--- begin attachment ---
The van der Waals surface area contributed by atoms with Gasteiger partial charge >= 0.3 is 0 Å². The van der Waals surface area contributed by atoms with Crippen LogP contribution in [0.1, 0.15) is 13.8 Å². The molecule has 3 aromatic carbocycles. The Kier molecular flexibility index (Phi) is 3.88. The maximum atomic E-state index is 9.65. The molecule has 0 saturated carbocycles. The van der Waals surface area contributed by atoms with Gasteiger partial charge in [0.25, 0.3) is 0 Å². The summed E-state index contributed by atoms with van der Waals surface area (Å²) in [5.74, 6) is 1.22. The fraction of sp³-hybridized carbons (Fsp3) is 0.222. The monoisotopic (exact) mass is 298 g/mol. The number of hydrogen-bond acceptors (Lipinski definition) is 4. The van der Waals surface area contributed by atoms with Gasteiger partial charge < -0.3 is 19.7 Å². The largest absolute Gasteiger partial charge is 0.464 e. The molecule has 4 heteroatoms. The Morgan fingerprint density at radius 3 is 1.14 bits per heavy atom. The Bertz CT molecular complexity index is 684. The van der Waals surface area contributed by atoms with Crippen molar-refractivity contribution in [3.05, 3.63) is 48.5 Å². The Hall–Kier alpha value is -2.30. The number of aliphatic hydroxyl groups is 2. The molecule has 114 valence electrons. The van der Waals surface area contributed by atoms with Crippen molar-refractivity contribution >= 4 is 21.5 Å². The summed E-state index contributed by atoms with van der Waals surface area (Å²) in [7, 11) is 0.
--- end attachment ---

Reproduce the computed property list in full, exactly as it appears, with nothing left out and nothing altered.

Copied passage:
The van der Waals surface area contributed by atoms with Gasteiger partial charge >= 0.3 is 0 Å². The van der Waals surface area contributed by atoms with Crippen LogP contribution in [0.1, 0.15) is 13.8 Å². The molecule has 3 aromatic carbocycles. The Kier molecular flexibility index (Phi) is 3.88. The maximum atomic E-state index is 9.65. The molecule has 0 saturated carbocycles. The van der Waals surface area contributed by atoms with Gasteiger partial charge in [0.25, 0.3) is 0 Å². The summed E-state index contributed by atoms with van der Waals surface area (Å²) in [5.74, 6) is 1.22. The fraction of sp³-hybridized carbons (Fsp3) is 0.222. The monoisotopic (exact) mass is 298 g/mol. The number of hydrogen-bond acceptors (Lipinski definition) is 4. The van der Waals surface area contributed by atoms with Gasteiger partial charge < -0.3 is 19.7 Å². The largest absolute Gasteiger partial charge is 0.464 e. The molecule has 4 heteroatoms. The Morgan fingerprint density at radius 3 is 1.14 bits per heavy atom. The Bertz CT molecular complexity index is 684. The van der Waals surface area contributed by atoms with Crippen molar-refractivity contribution in [3.05, 3.63) is 48.5 Å². The Hall–Kier alpha value is -2.30. The number of aliphatic hydroxyl groups is 2. The molecule has 114 valence electrons. The van der Waals surface area contributed by atoms with Crippen molar-refractivity contribution >= 4 is 21.5 Å². The summed E-state index contributed by atoms with van der Waals surface area (Å²) in [7, 11) is 0.